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Correspondence from OIF
Please find below the text of a correspondence from the OIF. This will be
posted on the alternate CCAMP pages at http://www.olddog.co.uk/ccamp.htm
No response is required, but we should follow up with RFC3946-bis and
through the GELS BoF.
To: Adrian Farrel and Kireeti Kompella, IETF CCAMP WG Co-Chairs
From: Jim Jones, OIF TC Chair
Copy: Alex Zinin and Bill Fenner, IETF Routing Area Directors
Subject: Follow up questions concerning GMPLS parameters
Dear Adrian and Kireeti,
OIF very much appreciates your help with our questions concerning GMPLS
parameters in your response liaison of October 2005. After discussion of
your liaison letter, we had a number of follow-up questions (issues are
numbered as in our liaison of July 2005):
1. NCC and RCC field values for STS-3c/VC-4 connections
The revision to RFC 3946 proposed by CCAMP looks acceptable to us. We also
agree that the receiving entity should be liberal in what it accepts,
i.e., either 0 or 1 should be accepted at the receiver. We would ideally
prefer that a single value be identified as the "recommended" value to use
by the sender, to further remove any potential interoperability issue.
2. Setting of NVC for VCAT connections
It is our understanding from CCAMP's response that NVC is always >0 for
VCAT setup, e.g., if a single connection is being set up as part of a
larger VCAT connection, the value NVC=1 would be used in the PATH message.
We note that there may be more complex scenarios that need to be
considered, such as connections being set up initially without being part
of a VCAT group and subsequently being added to a VCAT group. An ITU-T
Liaison with related discussion has been received by us and was also
copied to CCAMP.
3. Length of the Switching Capability Descriptor
We appreciate the verification from CCAMP.
4. Use of ADMIN_STATUS in the PATH message
We appreciate CCAMP's advice.
5. Handling of multiple received ResvConf Request objects
It is our understanding from CCAMP's response that a ResvConf Request
object received in the Resv message should only trigger sending of the
ResvConf message if there is a change in the Resv message, i.e., it is not
a refresh message.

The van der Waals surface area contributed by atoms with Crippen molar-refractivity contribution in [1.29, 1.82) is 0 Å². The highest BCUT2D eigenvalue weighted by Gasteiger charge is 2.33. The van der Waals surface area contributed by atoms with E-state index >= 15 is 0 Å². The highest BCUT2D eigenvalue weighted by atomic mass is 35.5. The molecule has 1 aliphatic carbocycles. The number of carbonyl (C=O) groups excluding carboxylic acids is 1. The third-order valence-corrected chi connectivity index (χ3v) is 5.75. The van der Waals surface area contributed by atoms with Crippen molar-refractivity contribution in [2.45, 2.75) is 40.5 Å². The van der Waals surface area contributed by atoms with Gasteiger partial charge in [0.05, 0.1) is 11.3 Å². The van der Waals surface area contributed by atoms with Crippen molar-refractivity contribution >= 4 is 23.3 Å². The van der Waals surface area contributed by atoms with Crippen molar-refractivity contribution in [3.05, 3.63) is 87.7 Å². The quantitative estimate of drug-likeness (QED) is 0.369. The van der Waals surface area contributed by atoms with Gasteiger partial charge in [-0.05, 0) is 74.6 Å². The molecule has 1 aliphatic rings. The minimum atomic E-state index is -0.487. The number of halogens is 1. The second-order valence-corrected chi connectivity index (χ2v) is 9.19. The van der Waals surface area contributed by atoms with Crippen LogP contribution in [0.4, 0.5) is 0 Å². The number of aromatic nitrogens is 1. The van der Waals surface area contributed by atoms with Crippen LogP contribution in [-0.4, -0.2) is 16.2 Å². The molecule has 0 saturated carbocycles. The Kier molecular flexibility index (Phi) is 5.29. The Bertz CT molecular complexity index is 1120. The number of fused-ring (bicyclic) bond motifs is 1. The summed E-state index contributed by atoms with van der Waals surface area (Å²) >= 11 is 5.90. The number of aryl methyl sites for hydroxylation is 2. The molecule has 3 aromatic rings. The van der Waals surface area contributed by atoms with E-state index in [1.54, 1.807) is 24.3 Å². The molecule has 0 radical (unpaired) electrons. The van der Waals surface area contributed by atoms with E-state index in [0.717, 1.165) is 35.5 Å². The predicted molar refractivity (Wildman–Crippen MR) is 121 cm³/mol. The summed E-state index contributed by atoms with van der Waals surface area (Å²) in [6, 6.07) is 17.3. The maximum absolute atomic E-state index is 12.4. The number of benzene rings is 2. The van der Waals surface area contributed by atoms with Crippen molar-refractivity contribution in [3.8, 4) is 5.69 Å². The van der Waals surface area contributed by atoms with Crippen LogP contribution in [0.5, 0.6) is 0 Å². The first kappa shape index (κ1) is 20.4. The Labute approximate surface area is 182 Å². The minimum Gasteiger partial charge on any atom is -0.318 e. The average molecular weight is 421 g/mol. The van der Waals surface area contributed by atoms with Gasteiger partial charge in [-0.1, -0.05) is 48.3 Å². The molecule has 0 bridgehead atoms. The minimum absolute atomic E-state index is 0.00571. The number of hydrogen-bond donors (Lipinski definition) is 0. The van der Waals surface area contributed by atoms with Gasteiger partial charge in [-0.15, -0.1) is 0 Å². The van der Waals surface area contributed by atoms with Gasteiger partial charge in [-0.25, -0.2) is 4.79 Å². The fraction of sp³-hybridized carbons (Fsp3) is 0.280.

If in fact it is desirable to trigger a new ResvConf message without
making a change to an existing session and associated connection, we
believe that a possible mechanism for doing this is to first send a Resv
message removing the ResvConf Request object and then send a subsequent
Resv message with the ResvConf Request object reinserted, thus
differentiating the request from a refresh.
We also noted the advice that the ADMIN_STATUS object offers a reliable
mechanism as an alternative to ResvConf, however are unclear as to the
procedure for triggering ADMIN_STATUS, for example, to determine when the
originating endpoint is ready to receive signal during connection setup.
6. Symmetry of Refresh Reduction
We appreciate the clarification from CCAMP.
7. Sending of ACKs bundled with RSVP Hello
We appreciate the clarification from CCAMP. We did in fact mean
"piggybacking" of ACKs with the Hello message, which we now understand is
prohibited based on RFC 3209.
8. TSPEC format for Ethernet
We appreciate CCAMP's interest in OIF requirements for Ethernet connection
control. As a result of discussions within OIF and review of ITU-T G.8011
and MEF.6 and MEF.10, we have identified the following attributes as
requiring support in signaling to specify the Ethernet bandwidth profile
and request that CCAMP identify a mechanism for carrying this in the
protocol, e.g., a new Sender_Tspec/Flowspec format for Ethernet :
CIR (Committed Information Rate): Maximum rate required under normal
conditions, service level guaranteed.
CBS (Committed Burst Size): Limits the number of bytes for a burst while
conforming to CIR.
EIR (Excess Information Rate): Maximum rate required under burst
conditions, no guarantee of performance.
EBS (Excess Burst Size): Limits the number of bytes for a burst while
conforming to EIR.
CF (Coupling Flag) and CM (Colour Mode): Give a choice for different modes
These are defined in the following references:
1..  Metro Ethernet Forum, MEF.10 - Ethernet Services Attributes
Phase 1, Nov. 2004
2..  ITU-T Recommendation G.8011/Y.1307 (2004), Am. 1 (2005),
"Ethernet Services Framework".
We would like to also bring to CCAMP's attention that MEF has defined as
set of TLVs for these attributes for use in their E-LMI (Ethernet Link
Management Interface) specification and these may be of use to CCAMP in
OIF Technical Committee Chair